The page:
I remember walking into the Bible study. I had a knot in my stomach. In my mind, only weirdoes and zealots went to Bible studies. I don’t remember what was said that day. All I know is that when I left, everything had changed. I’ll never forget standing outside that apartment on the Upper East Side and saying to myself, “It’s true. It’s completely true.” The world looked entirely different, like a veil had been lifted off it. I had not an iota of doubt. I was filled with indescribable joy.


Never read (just) a Bible verse

Never read (just) a Bible verse

When it comes to understanding the Scriptures, one of the things that helps is to look at the verses before and after a verse that you are trying to figure out.

Go ahead and click the link to read the full article from Stand To Reason.


This works because of a basic rule of all communication: Meaning always flows from the top down, from the larger units to the smaller units. The key to the meaning of any verse comes from the paragraph, not just from the individual words.


Part VII – Prof. Ben on Preaching

Part VII – Prof. Ben on Preaching

Witherington offers a half-serious top-10 list of advice for preachers.

Perhaps, we will need to come up with a top-10 list for small group Bible Study leaders!


Part VI – Witherington on Preaching

Part VI – Witherington on Preaching


Preaching instead should be Scripture based, text based, not needs based. The preacher is not called to be a pop psychologist serving up chicken soup for the soul, pablum for the masses. He is not called to be a sensitivity group leader. He is called to break the bread of life for a starving people, open the Word of God for the unenlightened, share the living water in a dry and weary land. Only the real thing will feed their real need, and slake their real thirst.

Though preachers have a huge responsibility to be faithful to the Lord in expounding the Scriptures, small group leaders are NOT given a pass on sticking to the text!

As Bible study group leaders, though we want to encourage personal sharing among the members, we too, like a preacher, have as the primary task to help the group understand the meaning of the text.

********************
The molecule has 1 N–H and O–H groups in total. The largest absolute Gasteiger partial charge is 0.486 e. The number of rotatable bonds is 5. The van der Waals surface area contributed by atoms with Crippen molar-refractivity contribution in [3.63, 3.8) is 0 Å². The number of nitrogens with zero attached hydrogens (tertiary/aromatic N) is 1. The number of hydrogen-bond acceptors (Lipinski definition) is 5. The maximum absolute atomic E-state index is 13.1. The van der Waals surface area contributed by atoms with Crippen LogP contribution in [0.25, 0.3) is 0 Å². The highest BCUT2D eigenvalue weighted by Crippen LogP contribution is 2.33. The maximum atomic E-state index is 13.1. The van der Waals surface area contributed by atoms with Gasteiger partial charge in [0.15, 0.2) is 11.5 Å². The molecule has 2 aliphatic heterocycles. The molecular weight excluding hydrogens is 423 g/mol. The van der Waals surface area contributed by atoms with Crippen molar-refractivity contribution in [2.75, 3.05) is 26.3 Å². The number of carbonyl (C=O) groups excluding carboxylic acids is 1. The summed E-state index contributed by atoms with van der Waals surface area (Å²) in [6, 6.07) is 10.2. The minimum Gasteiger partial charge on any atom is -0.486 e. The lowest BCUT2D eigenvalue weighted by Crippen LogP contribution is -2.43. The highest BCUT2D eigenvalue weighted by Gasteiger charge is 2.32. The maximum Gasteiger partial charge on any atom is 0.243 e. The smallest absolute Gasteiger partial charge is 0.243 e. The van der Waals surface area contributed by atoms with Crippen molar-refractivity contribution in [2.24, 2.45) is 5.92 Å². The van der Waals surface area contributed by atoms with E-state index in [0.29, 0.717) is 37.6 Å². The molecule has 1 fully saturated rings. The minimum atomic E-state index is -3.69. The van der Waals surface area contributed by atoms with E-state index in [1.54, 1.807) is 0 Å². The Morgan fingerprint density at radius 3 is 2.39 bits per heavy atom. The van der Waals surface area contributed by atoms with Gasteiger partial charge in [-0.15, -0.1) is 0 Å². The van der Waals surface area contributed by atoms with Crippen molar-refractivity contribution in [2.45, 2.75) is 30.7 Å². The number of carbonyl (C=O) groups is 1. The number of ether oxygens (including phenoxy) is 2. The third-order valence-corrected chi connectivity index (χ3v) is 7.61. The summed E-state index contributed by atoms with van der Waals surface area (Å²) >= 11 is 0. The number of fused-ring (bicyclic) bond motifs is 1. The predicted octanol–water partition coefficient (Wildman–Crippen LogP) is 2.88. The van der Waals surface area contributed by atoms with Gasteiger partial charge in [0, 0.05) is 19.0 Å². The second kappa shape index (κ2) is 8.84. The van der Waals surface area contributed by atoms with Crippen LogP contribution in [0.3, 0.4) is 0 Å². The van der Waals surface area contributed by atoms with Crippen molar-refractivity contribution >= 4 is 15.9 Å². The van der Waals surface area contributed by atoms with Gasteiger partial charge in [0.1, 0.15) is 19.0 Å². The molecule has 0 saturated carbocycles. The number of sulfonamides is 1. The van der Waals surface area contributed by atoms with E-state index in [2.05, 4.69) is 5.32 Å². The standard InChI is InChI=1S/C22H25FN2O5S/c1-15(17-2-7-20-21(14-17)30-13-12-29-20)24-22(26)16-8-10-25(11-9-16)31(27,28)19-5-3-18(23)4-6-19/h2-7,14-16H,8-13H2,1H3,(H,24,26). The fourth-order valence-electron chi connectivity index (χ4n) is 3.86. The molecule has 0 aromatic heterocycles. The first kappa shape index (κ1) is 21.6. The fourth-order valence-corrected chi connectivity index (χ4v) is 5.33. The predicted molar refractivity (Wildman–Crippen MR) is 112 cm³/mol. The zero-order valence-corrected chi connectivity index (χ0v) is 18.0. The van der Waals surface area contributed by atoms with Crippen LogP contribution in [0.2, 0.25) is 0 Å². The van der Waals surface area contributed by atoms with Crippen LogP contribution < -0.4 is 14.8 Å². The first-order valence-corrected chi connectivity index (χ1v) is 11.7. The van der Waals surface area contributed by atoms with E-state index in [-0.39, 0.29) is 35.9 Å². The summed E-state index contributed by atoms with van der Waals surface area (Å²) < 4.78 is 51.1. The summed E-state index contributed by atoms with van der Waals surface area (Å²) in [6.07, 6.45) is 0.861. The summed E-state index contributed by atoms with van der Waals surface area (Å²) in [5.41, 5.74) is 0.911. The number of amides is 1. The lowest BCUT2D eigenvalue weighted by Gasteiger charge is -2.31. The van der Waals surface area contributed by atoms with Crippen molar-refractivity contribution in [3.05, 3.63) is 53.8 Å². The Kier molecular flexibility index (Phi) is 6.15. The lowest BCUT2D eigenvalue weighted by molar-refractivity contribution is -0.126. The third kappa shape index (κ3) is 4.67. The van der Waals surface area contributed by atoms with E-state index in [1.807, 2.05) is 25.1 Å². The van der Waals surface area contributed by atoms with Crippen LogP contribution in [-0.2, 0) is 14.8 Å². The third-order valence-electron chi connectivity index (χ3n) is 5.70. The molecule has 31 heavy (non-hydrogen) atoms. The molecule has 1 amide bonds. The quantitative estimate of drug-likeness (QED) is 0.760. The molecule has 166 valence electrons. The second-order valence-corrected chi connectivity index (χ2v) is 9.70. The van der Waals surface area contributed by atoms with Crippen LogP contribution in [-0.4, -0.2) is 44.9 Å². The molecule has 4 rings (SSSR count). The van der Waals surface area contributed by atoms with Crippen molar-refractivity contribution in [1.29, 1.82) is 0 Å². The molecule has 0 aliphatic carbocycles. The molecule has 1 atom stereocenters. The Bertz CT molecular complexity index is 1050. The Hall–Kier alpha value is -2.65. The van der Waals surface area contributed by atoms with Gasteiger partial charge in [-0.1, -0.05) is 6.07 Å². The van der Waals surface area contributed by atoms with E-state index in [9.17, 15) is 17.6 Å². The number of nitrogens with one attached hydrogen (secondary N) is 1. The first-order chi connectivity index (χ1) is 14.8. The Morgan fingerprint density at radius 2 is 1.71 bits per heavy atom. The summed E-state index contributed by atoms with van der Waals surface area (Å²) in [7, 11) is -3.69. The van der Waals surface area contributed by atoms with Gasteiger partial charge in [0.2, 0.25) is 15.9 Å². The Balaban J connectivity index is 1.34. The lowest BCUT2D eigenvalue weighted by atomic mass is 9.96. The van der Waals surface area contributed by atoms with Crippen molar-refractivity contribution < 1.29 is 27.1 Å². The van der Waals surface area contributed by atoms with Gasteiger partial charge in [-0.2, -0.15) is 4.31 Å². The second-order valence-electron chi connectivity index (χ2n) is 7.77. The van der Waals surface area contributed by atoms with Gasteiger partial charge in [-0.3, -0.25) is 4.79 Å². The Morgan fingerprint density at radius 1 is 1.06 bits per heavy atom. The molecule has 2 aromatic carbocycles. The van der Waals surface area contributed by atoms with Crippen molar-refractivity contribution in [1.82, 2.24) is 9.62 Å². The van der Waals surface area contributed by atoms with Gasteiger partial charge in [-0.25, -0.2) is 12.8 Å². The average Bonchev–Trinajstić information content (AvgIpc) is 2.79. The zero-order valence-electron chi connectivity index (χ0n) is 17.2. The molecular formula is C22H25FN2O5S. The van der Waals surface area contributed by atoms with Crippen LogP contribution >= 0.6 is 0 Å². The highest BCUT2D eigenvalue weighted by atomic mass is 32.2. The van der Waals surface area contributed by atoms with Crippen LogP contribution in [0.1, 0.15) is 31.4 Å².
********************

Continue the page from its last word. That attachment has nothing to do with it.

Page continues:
Part V – Ben Witherington on Preaching

Part V – Ben Witherington on Preaching

In this post, Witherington makes the case that the appearance and demeanor of the preacher matters. Some excerpts:

As the rhetoricians will tell you, you need to establish rapport with your audience at the outset, and if you have some ‘inhibiting’ factors to establishing that positive rapport, then you need to overcome your ethos liabilities.
At a minimum he should be clean and neat. Preferably he should look like what he is about to do actually matters. ‘Casual is as casual does’ Forest Gump might say. But there is nothing casual, off-hand or simple about the Gospel and its proclamation. While I am at it, there is nothing casual about worship.
I am saying we should come looking our best, whatever that is, whether simple attire is the best we have, or formal attire is the best we have. We should give God our best.

Being a small group leader may not be as public and there are fewer eyes on the facilitator, nonetheless, it is important that she/he take that responsibility seriously. Thus, paying some attention to your appearance and demeanor sets a good tone for the group.


Witherington on Preaching, part IV

Witherington on Preaching, part IV

This of course means good sermon preparation is necessary. Good reading of good resources, good meditation and reflection on the Biblical text, good clarity of expression when you have grasped the meaning of the text, and so on. If your thinking is muddled about a passage, then by all means find another one you can be clear about. Muddled thinking leads to bad exposition and poor sermonizing. The issue is not usually ‘is the text clear’, but rather ‘is the preacher cloudy’ and doesn’t see through his clouds to the clarity in the text.

Though a small group Bible study leader does not have as large an audience as a preacher and as high a level of training as a pastor, the small group Bible study leader should have the same kind of willingness to prepare conscientiously.